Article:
Many of those arguing against gay marriage in America use Christian biblical reference as the precedent. Building upon our readings from last week, does the Supreme Court have the right to set mandates based on religious beliefs? How does this challenge the wall of separation? Is the wall of separation already violated by presidential proclamations, public oaths and even our currency?
500 words© BrainMass Inc. brainmass.com July 19, 2018, 3:57 am ad1c9bdddf
From an ethical point of view, the Supreme Court would not have the right to set mandates based on religious beliefs, largely due to the fact that there is supposedly a separation of church and state within this nation. The fact of the matter seems to be that the Supreme Court does have the legal right to set mandates based upon religious beliefs, largely due to the fact that the laws of this nation are based upon Judeo-Christian legal concepts. In essence, although there is a theoretical separation of church and state, which would rationally include a separation of church and law, in reality, this separation does not entirely exist within our legal system. Due to this factor, theoretically the Supreme Court cannot and should not set mandates based on religious beliefs, except in situations ...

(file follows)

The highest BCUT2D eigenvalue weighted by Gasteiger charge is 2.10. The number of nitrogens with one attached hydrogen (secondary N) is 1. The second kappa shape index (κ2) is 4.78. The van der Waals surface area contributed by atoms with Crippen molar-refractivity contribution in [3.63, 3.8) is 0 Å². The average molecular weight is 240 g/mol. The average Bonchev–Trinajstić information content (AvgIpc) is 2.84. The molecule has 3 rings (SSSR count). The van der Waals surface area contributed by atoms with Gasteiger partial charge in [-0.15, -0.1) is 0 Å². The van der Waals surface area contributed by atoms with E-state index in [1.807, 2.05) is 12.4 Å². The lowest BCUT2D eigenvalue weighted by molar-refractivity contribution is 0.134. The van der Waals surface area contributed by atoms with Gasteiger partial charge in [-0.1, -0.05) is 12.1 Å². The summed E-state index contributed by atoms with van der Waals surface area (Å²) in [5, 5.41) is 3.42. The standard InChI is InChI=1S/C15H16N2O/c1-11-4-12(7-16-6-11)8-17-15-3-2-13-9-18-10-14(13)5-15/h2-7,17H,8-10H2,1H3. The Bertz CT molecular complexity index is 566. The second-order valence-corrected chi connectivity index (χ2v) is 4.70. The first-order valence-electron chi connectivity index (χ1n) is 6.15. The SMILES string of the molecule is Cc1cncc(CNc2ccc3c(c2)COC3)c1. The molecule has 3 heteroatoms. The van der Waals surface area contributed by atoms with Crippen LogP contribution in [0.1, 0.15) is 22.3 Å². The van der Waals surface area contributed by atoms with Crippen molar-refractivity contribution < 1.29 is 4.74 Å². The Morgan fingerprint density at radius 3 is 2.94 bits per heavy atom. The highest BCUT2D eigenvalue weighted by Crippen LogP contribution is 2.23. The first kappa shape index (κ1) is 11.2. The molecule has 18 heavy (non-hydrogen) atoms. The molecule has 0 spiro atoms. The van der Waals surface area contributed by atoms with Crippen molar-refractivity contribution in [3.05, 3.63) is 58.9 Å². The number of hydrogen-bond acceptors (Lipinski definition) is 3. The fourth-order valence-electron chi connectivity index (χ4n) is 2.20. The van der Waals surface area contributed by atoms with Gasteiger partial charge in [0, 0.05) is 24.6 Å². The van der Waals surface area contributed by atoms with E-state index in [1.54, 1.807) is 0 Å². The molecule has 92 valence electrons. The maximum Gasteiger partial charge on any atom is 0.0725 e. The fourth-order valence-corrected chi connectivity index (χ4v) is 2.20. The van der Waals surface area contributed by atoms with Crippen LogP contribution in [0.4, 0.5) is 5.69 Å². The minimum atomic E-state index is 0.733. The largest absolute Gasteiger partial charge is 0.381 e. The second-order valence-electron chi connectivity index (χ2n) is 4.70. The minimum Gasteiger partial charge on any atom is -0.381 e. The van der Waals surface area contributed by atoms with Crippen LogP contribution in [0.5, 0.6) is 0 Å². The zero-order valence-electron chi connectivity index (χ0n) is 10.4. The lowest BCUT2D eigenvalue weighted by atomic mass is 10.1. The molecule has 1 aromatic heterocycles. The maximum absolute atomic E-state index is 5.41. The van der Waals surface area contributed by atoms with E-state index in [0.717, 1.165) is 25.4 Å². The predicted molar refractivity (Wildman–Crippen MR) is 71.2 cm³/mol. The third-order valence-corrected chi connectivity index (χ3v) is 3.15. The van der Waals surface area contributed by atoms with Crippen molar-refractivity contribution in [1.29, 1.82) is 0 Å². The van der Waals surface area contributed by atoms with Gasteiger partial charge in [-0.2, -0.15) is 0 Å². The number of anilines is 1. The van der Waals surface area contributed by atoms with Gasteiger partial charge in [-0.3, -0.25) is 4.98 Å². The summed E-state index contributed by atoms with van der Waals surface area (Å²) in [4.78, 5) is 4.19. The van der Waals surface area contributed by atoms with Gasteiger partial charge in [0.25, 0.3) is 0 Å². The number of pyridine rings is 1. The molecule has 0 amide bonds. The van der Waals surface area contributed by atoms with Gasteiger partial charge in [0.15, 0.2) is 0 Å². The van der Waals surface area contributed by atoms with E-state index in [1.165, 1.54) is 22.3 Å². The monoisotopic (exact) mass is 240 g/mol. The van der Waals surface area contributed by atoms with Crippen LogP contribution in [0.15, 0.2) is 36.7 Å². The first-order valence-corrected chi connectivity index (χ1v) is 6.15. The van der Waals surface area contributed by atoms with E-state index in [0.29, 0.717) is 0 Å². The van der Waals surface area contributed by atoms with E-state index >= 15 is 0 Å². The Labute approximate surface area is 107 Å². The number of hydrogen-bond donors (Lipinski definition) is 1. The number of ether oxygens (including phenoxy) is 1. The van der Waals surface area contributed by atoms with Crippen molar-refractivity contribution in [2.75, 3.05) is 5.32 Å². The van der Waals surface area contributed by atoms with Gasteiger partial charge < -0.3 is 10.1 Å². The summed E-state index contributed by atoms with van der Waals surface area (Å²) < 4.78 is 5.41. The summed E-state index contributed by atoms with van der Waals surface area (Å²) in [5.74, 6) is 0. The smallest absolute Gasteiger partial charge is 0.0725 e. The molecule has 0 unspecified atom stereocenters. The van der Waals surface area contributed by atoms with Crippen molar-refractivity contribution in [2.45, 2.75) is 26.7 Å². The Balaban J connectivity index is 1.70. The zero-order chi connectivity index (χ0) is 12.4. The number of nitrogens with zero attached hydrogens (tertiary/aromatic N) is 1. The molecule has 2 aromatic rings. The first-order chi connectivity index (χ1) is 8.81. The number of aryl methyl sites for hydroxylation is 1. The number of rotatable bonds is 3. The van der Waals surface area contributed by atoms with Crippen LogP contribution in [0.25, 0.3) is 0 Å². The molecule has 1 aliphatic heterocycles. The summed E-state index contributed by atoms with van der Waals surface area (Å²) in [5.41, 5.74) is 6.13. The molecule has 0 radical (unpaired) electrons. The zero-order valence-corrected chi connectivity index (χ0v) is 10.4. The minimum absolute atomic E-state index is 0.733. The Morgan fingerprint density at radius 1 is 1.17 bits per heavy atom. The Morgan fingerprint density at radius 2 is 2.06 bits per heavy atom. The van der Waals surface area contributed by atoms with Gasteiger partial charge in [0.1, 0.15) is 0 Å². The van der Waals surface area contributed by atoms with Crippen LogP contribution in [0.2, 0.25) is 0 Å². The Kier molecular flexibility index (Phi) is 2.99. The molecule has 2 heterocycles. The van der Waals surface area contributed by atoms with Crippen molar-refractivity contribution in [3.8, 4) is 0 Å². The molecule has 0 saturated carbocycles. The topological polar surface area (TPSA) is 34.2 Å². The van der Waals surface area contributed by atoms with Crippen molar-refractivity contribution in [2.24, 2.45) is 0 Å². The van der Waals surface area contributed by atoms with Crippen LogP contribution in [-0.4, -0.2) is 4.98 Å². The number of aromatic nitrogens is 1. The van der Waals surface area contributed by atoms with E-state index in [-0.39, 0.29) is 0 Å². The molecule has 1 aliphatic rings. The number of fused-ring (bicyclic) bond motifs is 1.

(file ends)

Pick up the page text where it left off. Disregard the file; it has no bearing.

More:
This solution describes some Supreme Court decisions that seem to reflect religious beliefs.